Change search
CiteExportLink to record
Permanent link

Direct link
Cite
Citation style
  • apa
  • harvard1
  • ieee
  • modern-language-association-8th-edition
  • vancouver
  • Other style
More styles
Language
  • de-DE
  • en-GB
  • en-US
  • fi-FI
  • nn-NO
  • nn-NB
  • sv-SE
  • Other locale
More languages
Output format
  • html
  • text
  • asciidoc
  • rtf
Towards a systematic approach for technology assessment by combining material flow analysis, life cycle assessment and life cycle costing
KTH, Superseded Departments, Infrastructure.
2002 (English)Licentiate thesis, comprehensive summary (Other scientific)
Place, publisher, year, edition, pages
Stockholm: Kemiteknik , 2002. , ix, 54 p.
Series
Trita-KET-IM, 2002:25
Keyword [en]
technology assessment, material flow analysis, substance flow analysis, life cycle assessment, life cycle costing
National Category
Natural Sciences Engineering and Technology
Identifiers
URN: urn:nbn:se:kth:diva-1512ISBN: 91-631-3448-9 (print)OAI: oai:DiVA.org:kth-1512DiVA: diva2:7415
Presentation
(English)
Note
20100506Available from: 2003-02-13 Created: 2003-02-13 Last updated: 2010-08-17Bibliographically approved
List of papers
1. ORWARE: an aid to Environmental Technology Chain Assessment
Open this publication in new window or tab >>ORWARE: an aid to Environmental Technology Chain Assessment
2005 (English)In: Journal of Cleaner Production, ISSN 0959-6526, Vol. 13, no 3, 265-274 p.Article in journal (Refereed) Published
Abstract [en]

This article discusses the ORWARE tool, a model originally developed for environmental systems analysis of waste management systems, and shows its prospect as a tool for environmental technology chain assessment. Different concepts of technology assessment are presented to put ORWARE into context in the discussion that has been going for more than two decades since the establishment of the US Congressional Office of Technology Assessment (OTA). An even-handed assessment is important in different ways such as reproducibility, reliability, credibility, etc. Conventional technology assessment (TA) relied on the judgements and intuition of the assessors. A computer-based tool such as ORWARE provides a basis for transparency and a structured management of input and output data that cover ecological and economic parameters. This permits consistent and coherent technology assessments. Using quantitative analysis as in ORWARE makes comparison and addition of values across chain of technologies easier. We illustrate the application of the model in environmental technology chain assessment through a study of alternative technical systems linking waste management to vehicle fuel production and use. The principles of material and substance flow modelling, life cycle perspective, and graphical modelling featured in ORWARE offer a generic structure for environmentally focused TA of chains and networks of technical processes.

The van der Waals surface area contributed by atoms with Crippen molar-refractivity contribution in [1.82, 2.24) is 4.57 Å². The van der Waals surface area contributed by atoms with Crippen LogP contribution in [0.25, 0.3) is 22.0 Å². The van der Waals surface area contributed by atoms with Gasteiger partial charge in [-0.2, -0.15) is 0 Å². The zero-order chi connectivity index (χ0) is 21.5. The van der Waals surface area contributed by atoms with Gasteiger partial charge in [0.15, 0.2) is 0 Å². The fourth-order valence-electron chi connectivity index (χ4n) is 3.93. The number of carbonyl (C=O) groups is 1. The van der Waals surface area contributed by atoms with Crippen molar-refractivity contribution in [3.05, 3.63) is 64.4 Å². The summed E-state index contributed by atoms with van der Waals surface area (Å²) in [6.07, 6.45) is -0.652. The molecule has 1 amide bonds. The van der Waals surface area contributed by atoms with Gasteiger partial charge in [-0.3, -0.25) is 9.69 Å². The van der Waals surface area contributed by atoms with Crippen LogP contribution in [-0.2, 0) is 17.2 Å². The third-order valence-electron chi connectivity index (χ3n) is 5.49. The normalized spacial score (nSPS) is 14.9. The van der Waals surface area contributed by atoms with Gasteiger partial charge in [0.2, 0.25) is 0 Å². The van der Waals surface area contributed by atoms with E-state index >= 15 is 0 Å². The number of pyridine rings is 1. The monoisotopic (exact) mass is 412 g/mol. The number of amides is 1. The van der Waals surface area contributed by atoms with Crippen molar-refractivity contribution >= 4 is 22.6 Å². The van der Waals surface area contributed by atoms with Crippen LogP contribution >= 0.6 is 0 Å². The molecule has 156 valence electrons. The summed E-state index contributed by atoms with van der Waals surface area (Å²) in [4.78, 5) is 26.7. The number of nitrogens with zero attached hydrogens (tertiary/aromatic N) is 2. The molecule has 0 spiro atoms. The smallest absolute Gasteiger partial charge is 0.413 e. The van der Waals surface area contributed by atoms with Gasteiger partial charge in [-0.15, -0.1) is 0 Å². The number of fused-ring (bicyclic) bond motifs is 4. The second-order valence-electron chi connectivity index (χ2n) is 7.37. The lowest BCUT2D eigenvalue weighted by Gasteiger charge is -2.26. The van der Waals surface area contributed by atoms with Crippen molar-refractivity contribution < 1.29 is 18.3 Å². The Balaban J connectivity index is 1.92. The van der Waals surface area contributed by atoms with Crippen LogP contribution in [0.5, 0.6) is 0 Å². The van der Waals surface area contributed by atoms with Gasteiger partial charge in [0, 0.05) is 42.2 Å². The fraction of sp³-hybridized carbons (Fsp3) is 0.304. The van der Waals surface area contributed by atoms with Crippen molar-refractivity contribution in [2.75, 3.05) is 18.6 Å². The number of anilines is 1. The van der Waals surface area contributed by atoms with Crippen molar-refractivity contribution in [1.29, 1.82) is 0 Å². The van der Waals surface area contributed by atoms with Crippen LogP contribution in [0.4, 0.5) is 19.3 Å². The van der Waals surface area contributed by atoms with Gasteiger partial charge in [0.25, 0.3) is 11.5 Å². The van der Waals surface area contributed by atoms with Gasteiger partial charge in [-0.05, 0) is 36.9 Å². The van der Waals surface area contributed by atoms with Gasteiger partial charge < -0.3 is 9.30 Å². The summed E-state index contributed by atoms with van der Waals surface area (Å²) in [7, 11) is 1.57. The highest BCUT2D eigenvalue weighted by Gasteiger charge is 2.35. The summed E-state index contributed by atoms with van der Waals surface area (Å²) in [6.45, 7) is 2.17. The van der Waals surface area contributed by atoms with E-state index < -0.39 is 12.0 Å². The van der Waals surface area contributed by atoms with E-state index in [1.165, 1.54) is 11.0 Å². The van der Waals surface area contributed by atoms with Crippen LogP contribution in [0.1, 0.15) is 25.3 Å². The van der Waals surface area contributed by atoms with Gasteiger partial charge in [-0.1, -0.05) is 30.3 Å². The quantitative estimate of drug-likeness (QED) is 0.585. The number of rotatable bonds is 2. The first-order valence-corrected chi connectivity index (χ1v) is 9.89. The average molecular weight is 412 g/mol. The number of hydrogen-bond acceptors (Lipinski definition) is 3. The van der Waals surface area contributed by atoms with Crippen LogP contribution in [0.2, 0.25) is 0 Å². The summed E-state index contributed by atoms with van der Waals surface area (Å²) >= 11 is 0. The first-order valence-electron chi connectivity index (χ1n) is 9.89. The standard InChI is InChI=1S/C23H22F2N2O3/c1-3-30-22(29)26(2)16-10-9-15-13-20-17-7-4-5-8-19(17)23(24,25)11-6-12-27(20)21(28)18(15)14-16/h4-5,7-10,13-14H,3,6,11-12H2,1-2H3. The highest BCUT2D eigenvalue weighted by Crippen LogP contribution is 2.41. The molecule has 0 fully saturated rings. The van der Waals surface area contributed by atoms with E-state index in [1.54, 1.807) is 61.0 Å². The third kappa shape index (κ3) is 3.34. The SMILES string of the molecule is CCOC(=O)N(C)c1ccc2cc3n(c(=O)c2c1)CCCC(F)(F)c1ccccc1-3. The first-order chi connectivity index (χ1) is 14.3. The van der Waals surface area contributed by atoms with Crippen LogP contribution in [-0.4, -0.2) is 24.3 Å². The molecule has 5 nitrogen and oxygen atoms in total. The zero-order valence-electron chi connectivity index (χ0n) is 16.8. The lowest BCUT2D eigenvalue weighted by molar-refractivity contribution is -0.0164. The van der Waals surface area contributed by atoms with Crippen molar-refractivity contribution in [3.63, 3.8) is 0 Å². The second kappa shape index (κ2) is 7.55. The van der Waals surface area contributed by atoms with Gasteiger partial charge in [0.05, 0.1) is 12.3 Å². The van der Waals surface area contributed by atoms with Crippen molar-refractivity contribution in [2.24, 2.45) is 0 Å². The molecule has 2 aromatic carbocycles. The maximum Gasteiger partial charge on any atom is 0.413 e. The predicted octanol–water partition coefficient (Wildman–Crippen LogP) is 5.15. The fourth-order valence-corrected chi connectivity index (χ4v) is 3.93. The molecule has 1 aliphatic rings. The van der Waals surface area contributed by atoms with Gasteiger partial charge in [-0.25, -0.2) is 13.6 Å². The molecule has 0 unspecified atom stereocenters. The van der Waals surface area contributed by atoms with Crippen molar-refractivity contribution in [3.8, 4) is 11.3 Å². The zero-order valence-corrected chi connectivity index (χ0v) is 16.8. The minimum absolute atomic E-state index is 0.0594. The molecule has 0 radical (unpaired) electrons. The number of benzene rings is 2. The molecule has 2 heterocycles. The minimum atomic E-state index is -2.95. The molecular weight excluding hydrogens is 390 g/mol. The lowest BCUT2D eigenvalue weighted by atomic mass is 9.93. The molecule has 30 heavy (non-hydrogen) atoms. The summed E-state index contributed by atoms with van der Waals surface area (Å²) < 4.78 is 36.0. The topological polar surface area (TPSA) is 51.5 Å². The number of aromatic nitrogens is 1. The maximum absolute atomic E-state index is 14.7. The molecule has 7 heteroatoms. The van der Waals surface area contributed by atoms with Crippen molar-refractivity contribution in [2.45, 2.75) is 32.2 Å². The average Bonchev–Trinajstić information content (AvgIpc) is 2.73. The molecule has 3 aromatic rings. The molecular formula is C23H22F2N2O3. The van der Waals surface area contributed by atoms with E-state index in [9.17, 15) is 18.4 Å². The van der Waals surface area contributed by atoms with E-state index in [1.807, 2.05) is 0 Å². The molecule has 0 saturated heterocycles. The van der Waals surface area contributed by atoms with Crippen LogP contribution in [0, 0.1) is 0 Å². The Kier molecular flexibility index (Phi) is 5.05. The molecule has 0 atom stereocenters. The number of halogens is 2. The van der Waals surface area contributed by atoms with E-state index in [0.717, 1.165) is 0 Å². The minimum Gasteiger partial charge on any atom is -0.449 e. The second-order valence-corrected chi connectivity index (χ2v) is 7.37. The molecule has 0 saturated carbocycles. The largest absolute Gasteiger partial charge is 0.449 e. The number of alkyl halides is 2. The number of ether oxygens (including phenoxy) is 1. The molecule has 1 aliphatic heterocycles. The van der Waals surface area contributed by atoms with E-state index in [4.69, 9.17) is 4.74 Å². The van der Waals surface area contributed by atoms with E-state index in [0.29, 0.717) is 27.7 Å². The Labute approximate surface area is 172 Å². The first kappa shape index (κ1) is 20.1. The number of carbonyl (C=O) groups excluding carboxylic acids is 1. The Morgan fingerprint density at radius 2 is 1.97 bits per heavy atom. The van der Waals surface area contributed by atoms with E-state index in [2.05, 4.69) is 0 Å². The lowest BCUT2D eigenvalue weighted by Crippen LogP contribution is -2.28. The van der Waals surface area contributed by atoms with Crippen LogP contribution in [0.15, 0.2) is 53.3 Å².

Keyword
Material flow analysis; Substance flow analysis; Life cycle assessment; Technology assessment; Waste management
National Category
Natural Sciences
Identifiers
urn:nbn:se:kth:diva-8914 (URN)10.1016/j.jclepro.2004.02.019 (DOI)000225529700006 ()2-s2.0-8344290442 (Scopus ID)
Note
QC 20100505Available from: 2005-12-13 Created: 2005-12-13 Last updated: 2011-11-08Bibliographically approved
2. Technology assessment of thermal treatment technologies using ORWARE
Open this publication in new window or tab >>Technology assessment of thermal treatment technologies using ORWARE
2005 (English)In: Energy Conversion and Management, ISSN 0196-8904, Vol. 46, no 5, 797-819 p.Article in journal (Refereed) Published
Abstract [en]

A technology assessment of thermal treatment technologies for wastes was performed in the form of scenarios of chains of technologies. The Swedish assessment tool, ORWARE, was used for the assessment. The scenarios of chains of thermal technologies assessed were gasification with catalytic combustion, gasification with flame combustion, incineration and landfilling. The landfilling scenario was used as a reference for comparison. The technologies were assessed from ecological and economic points of view.

The results are presented in terms of global warming potential, acidification potential, eutrophication potential, consumption of primary energy carriers and welfare costs. From the simulations, gasification followed by catalytic combustion with energy recovery in a combined cycle appeared to be the most competitive technology from an ecological point of view. On the other hand, this alternative was more expensive than incineration. A sensitivity analysis was done regarding electricity prices to show which technology wins at what value of the unit price of electricity (SEK/kW h).

Within this study, it was possible to make a comparison both between a combined cycle and a Rankine cycle (a system pair) and at the same time between flame combustion and catalytic combustion (a technology pair). To use gasification just as a treatment technology is not more appealing than incineration, but the possibility of combining gasification with a combined cycle is attractive in terms of electricity production.

This research was done in connection with an empirical R&D work on both gasification of waste and catalytic combustion of the gasified waste at the Division of Chemical Technology, Royal Institute of Technology (KTH), Sweden.

Keyword